How GRD Biomechanics Creates Custom Knee Braces With 3D Printing
While studying engineering in college, Mike Geldart suffered a significant knee injury in a racing accident. After surgery, he was given a knee brace that was stiff, didn’t properly fit, and was inadequate for a fast recovery.
Now CEO of GRD Biomechanics, Geldart is turning his frustrating recovery experience into action by creating a truly innovative knee brace. Designed with 3D printing, the knee brace enables faster recovery times and reduces surgeries for early patients. In this post, Geldart explains why 3D printing is empowering the next generation of medical applications for lower-limb recovery.
Changing Lower Limb Recovery
Basic care for lower limb recovery has seen little change in 50 years, with current leg braces being made of simple metal frames, foam, and plastic parts. The goal of these devices is simple: to hold the patient's leg in place until it heals. According to Geldart, this view of bone and muscle healing isn’t based on solid evidence. “These devices offer long lead times, suboptimal experience, and they are not terribly effective at healing the patient,” he said.
In order to change how the market thinks about leg and knee recovery, the GRD team began prototyping dozens of new devices aimed at strengthening muscles instead of reducing patient movement. Over time the team settled on combining 3D printing molds alongside 3D printing end-use parts to help create a state of the knee exoskeleton, which they are calling the Ascend Knee Brace.
The main strap that holds the Ascend onto the leg is an end-use part printed directly with Tough 2000 Resin. This part is put under constant stress, adjusted by the patient everyday, and is exposed to daily wear and tear. Due to the shape of the strap, Geldart said “it would be difficult to machine or mold this part, so we print it directly on the Form 3.”
The ability to print functional end-use parts is a significant cost and time saver for a small business. According to Geldart, “this clip would be near impossible to injection mold, and even if we could do it, it would burn through our working capital. Using the Form 3, we are making more complex geometries that suit each application, and we are doing it for less money.”
Geldart’s team also prints molds for two interior hinges. This allows the team to access small-batch production with their 3D printer, guaranteeing affordability despite each patient requiring a custom brace. Using these two methods - end use production and 3D printed molds - show the versatility of in-house printing for start-ups such as GRD. For patients, this means that it is feasible, for the first time, to have access to truly customized medical solutions, accelerating recovery times.
When looking to invest in a new 3D printer, Geldart considers a couple of vital components, with material properties of the materials being most important. For Ascend, the design requirements come directly from each customer, and so there can be no compromise. The goal is for each Ascend to be a perfect fit. Parts must be durable, but not fragile, flexible, but strong. Each brace calls for parts of different material properties, meaning a 3D printer must be able to handle multiple requirements.
Small businesses are acutely aware of wasted time and resources, which for GRD can potentially dampen relationships with doctors and patients who are waiting for brace. That’s why the second most important trait Geldart looks for is reliability. He said, “we can’t use a printer that gets 18 or 20 hours into a print and fails. We are looking for a printer that will, in part, be used for production. So we want a reliable printer that can handle running 24 hours per day.”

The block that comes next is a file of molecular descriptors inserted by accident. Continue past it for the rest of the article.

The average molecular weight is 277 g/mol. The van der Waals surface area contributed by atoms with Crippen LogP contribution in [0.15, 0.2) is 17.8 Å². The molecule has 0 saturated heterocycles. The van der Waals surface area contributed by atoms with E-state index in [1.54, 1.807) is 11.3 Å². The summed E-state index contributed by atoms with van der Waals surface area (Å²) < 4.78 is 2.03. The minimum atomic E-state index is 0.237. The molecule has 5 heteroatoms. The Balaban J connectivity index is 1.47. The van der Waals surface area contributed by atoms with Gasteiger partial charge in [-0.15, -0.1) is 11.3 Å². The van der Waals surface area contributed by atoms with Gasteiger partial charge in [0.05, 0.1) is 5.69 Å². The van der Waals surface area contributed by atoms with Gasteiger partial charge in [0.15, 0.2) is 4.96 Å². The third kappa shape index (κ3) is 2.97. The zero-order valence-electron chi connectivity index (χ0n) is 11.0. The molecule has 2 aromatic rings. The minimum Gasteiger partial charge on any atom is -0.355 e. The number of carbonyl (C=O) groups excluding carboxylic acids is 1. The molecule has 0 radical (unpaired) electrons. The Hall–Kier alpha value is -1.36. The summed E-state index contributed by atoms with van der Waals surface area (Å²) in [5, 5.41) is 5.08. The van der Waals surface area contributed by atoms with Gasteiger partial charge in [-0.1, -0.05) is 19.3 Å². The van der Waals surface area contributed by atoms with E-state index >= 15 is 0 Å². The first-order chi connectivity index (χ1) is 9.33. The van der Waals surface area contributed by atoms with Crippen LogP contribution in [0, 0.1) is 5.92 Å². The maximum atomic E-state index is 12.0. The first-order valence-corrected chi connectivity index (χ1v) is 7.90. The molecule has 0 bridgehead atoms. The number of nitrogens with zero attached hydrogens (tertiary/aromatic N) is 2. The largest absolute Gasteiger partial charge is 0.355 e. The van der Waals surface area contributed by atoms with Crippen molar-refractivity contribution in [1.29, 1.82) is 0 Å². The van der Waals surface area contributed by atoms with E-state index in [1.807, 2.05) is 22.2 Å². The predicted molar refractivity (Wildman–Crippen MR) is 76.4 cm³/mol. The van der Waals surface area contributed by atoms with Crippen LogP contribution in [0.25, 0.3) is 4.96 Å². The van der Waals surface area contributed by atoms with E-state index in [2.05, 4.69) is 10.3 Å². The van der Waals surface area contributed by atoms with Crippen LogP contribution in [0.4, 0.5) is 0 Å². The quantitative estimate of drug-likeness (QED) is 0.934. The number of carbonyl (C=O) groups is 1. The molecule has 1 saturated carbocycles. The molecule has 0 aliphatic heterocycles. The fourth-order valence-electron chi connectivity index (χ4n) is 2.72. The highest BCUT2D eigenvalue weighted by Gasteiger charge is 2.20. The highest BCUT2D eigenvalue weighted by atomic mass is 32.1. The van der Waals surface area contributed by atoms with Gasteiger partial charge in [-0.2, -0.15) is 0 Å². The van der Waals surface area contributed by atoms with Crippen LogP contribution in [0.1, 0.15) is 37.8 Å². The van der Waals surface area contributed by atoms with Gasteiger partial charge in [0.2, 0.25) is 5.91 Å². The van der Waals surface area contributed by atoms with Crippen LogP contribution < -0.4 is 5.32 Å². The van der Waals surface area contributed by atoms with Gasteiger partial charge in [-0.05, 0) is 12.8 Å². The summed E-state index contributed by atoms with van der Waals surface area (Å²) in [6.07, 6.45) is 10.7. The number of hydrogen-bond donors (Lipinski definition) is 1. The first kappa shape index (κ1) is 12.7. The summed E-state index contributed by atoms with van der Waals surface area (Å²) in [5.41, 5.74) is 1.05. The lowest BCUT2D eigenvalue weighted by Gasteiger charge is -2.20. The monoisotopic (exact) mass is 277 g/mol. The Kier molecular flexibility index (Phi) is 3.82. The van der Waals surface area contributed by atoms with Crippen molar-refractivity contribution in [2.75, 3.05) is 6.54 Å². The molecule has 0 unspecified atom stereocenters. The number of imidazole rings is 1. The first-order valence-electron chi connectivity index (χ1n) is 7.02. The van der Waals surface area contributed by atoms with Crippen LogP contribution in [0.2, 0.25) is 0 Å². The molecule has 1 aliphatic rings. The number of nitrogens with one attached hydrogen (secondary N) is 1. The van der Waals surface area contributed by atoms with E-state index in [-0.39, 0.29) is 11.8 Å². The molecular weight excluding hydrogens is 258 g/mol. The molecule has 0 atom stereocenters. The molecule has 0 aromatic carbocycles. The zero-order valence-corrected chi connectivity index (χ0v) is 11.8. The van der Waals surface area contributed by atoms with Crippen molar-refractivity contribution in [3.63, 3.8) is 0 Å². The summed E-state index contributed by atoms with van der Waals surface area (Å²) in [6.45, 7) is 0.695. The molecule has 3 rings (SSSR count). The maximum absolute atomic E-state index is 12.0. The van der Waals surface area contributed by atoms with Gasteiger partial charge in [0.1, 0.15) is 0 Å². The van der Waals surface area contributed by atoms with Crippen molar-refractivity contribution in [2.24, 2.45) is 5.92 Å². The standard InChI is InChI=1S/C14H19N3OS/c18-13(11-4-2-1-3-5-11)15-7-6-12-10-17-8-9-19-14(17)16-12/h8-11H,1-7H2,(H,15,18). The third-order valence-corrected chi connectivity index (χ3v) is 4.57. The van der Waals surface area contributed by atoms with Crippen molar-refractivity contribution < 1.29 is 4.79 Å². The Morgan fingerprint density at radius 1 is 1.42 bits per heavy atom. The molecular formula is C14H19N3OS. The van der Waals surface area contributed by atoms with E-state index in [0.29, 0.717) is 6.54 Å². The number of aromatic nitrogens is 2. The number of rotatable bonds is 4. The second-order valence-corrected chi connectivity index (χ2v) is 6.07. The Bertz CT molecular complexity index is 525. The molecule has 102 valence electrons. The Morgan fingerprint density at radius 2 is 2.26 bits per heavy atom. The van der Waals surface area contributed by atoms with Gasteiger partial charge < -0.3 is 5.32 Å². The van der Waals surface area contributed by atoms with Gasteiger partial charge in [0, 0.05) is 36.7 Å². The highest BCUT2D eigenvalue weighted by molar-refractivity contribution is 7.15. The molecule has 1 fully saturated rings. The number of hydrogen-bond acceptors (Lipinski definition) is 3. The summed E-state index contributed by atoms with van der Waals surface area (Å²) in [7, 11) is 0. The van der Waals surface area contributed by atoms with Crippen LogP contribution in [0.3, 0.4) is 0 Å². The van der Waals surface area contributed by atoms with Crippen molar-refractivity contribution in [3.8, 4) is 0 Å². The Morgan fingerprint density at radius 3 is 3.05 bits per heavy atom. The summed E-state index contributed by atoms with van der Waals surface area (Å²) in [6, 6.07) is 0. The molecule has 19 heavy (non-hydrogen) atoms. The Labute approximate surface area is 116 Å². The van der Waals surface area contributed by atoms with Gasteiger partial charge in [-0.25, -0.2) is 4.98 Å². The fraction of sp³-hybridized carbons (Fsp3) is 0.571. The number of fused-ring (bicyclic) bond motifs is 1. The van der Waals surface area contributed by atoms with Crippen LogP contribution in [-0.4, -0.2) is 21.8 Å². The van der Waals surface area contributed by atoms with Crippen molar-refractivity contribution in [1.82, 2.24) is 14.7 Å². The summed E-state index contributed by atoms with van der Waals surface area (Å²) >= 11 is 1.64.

Early Success: Avoiding Surgery
The company has seen early success with Ascend. In one case, a young woman was heading toward her fifth knee surgery before being put in touch with GRD. They created a patient-specific brace, and the surgery was cancelled. The patient quickly recovered, saving her time and money by skipping the fifth surgery. Quicker recovery times also free up healthcare professionals to focus on other patients, eliminating multiple unnecessary surgeries for the same patient.
Knee braces are especially important for runners. One patient GRD worked with had suffered from runners' knees for years. After using the Ascend, he was able to run five miles without serious pain. This type of patient outcome is only possible with cutting edge customer specific medical devices.
One day, Geldart expects to see these types of stories become commonplace. “I think the market is heading toward a blend of standardized production and customization. We envision a world where we can manufacture to design instead of design to manufacture. Right now we are making more complex geometries that suit the application requirements, and we are doing it for less money than traditional manufacturing.” Until then, he expects to continue to refine his design with relentless prototyping and R&D, saying “I’ve lost count of how many prototypes we have created. 3D printing allows use, effectively, to make endless prototypes until we get the part exactly right.”
Learn More About the Form 3
Currently, the GRD team has four Form 3s and three Form 2s. This allows for flexibility, running all seven printers at once for maximum productivity when demand is high, or to reserve a few printers for R&D. Right now, the team is happy with their fleet of SLA printers, but are always eyeing future expansion. According to Geldart, “we are interested in Nylon printing and Fuse 1. Right now they are using Nylon parts on the base of the brace, and we see room to explore and expand in that area.”
Looking to learn more about the Form 3? Request a free sample part in Tough 2000, the same material used by GRD on the Ascend.